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Motion to Take Note (Continued)

Part of Comprehensive Spending Review – in the House of Lords at 5:56 pm on 1st November 2010.

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Photo of Baroness Campbell of Surbiton Baroness Campbell of Surbiton Crossbench 5:56 pm, 1st November 2010

My Lords, I welcome this debate on the impact of the comprehensive spending review. For the benefit of new Members of the House, I should say that my noble friend Lady Wilkins will assist me when I run out of breath, as agreed by the usual channels.

There is so much to debate, so I have decided to speak to one area only: where disabled people are being asked to pay a price that far outstrips the potential saving to the Exchequer. I know that my noble friend Lord Low will later cover other new financial policies that will affect for good or bad the lives of disabled people. Let me be clear from the outset that I do not deny the need to address the deficit in part through cuts in public spending. It is in everyone's interests, including society's poorest and most disabled, that the books balance. However, to face reality, we must understand reality. Doing so requires us to recognise the full implications of cuts to people in their everyday lives. Only then can we make sensible choices, not just for the individuals who are directly affected but in the public interest.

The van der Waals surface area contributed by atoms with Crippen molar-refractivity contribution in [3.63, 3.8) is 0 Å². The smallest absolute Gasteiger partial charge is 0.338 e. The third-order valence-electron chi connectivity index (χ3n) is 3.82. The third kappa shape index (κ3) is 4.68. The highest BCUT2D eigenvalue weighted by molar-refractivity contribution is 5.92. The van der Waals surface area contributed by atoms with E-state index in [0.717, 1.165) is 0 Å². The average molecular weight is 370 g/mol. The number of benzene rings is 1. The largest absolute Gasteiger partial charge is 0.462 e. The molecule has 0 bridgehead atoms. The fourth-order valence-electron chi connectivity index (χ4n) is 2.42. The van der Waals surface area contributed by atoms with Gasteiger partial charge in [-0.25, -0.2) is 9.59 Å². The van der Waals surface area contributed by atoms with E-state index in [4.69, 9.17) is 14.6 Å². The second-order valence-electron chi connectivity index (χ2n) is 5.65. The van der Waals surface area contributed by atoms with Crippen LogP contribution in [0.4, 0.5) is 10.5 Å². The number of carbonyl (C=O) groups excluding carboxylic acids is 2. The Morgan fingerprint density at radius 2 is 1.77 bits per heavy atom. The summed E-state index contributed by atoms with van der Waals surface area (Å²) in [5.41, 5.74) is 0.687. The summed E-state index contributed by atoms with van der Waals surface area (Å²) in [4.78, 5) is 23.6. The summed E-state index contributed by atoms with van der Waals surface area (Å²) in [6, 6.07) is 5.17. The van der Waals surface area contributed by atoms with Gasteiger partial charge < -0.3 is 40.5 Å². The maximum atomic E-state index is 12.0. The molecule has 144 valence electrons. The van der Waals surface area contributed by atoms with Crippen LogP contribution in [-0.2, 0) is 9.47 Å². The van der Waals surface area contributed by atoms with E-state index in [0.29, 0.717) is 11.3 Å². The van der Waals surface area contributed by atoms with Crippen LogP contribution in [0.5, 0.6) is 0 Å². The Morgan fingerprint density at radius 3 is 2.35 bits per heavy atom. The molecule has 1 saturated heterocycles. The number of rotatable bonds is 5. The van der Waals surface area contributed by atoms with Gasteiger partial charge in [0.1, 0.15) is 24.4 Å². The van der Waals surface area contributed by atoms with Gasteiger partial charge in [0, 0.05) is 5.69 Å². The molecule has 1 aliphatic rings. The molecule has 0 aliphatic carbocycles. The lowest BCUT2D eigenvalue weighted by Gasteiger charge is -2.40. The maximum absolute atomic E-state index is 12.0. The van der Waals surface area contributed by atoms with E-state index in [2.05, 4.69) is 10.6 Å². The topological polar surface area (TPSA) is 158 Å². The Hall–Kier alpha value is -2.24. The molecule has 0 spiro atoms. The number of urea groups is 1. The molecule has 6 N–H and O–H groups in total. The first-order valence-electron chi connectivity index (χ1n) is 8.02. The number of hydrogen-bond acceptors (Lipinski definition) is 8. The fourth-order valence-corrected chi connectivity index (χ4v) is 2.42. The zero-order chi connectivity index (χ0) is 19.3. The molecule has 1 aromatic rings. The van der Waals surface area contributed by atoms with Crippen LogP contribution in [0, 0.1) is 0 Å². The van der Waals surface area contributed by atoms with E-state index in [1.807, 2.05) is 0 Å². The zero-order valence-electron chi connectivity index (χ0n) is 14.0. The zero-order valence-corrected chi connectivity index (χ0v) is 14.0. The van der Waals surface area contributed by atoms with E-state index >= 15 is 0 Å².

That is why I have decided to concentrate today on what some may think is a small and insignificant cut to independent living services for disabled people but which has the most disproportionately devastating consequences for their lives. First, before I say what it is, I declare an interest as someone who receives public care and support services targeted by the CSR. I am also a trustee of the National Centre for Independent Living and chair of the Government's Right to Control advisory group. In fact, I often give expert advice to the Minister on disability matters.

A Government proposal under the heading "Welfare Reform" is to,